Wednesday, January 16, 2008

Solar Energy thrives in the shade ?

That's essentially the hypothesis which Jim Jubak makes on MSN money. His column posted yesterday makes the case that US energy policy largely ignores solar energy, and that in turn will boost prospects for solar energy and for investors in solar energy companies ! Intrigued ? - I certainly was. I really enjoy reading Jubak's column. He translates complex economic theories into simple language and his stock picks aren't bad either :-)

In any case, the argument he makes is as follows. Today, solar energy is silicon wafer supply constrained. Worldwide solar power production climbed only 13% in 2007 compared to 57% in 2004 and 35% in 2006. Much of the demand today is driven by countries such as Spain, Portugal, Germany and others which offer subsidies. If the US too had offered subsidies, the excess demand would have pushed the price of solar power up even more. Hence the solar energy industry is better off now without US subsidies :-)

He further notes that the silicon shortage has had the effect of bringing many more companies into the solar panel business and has driven existing companies to expand their production. This in turn will increase silicon production 40 to 50% in 2008 and 2009. Solar cell efficiencies are also expected to increase. Maybe pure silicon alternatives from the likes of Nanosolar and others will also hit the market in this time frame ?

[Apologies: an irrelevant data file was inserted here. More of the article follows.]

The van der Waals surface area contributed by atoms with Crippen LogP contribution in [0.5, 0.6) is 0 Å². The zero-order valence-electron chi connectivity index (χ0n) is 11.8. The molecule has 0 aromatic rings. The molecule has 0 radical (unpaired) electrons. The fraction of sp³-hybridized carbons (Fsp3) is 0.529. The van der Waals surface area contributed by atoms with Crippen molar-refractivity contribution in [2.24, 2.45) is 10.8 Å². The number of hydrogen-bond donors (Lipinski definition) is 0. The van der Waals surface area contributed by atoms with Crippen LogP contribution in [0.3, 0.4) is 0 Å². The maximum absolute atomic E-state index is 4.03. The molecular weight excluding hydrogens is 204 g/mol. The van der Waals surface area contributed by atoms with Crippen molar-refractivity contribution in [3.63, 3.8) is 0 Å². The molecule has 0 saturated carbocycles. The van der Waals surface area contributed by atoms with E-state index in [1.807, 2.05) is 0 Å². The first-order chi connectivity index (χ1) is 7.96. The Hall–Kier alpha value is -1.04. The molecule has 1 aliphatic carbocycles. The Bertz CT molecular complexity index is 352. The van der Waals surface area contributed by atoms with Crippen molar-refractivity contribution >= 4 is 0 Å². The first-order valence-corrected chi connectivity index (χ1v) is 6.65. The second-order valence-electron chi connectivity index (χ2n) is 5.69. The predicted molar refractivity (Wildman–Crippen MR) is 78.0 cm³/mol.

If the price of energy from fossil fuels continues to rise, they will soon reach parity with solar power and that would touch off a real boom in solar energy. This is projected to be in the 2012-2013 time frame. A most excellent theory from the perspective of all the solar energy companies and solar investors :-)

However, I am not sure that the assumption that the price of energy from conventional sources will continue to rise monotonically is a given. This is the only problem I see with the theory, though. This may somewhat affect the equation and timeframe, but overall its still good news for solar, unless oil prices drop dramatically.

Jubak goes on to pick some solar stocks which will benefit from this trend and interestingly they are all non-Silicon Valley companies. However, I will venture a guess that there will be a few companies from the Valley to pick from soon, given the attention the Silicon Valley technology industry and VCs are paying to alternative energy. :-)


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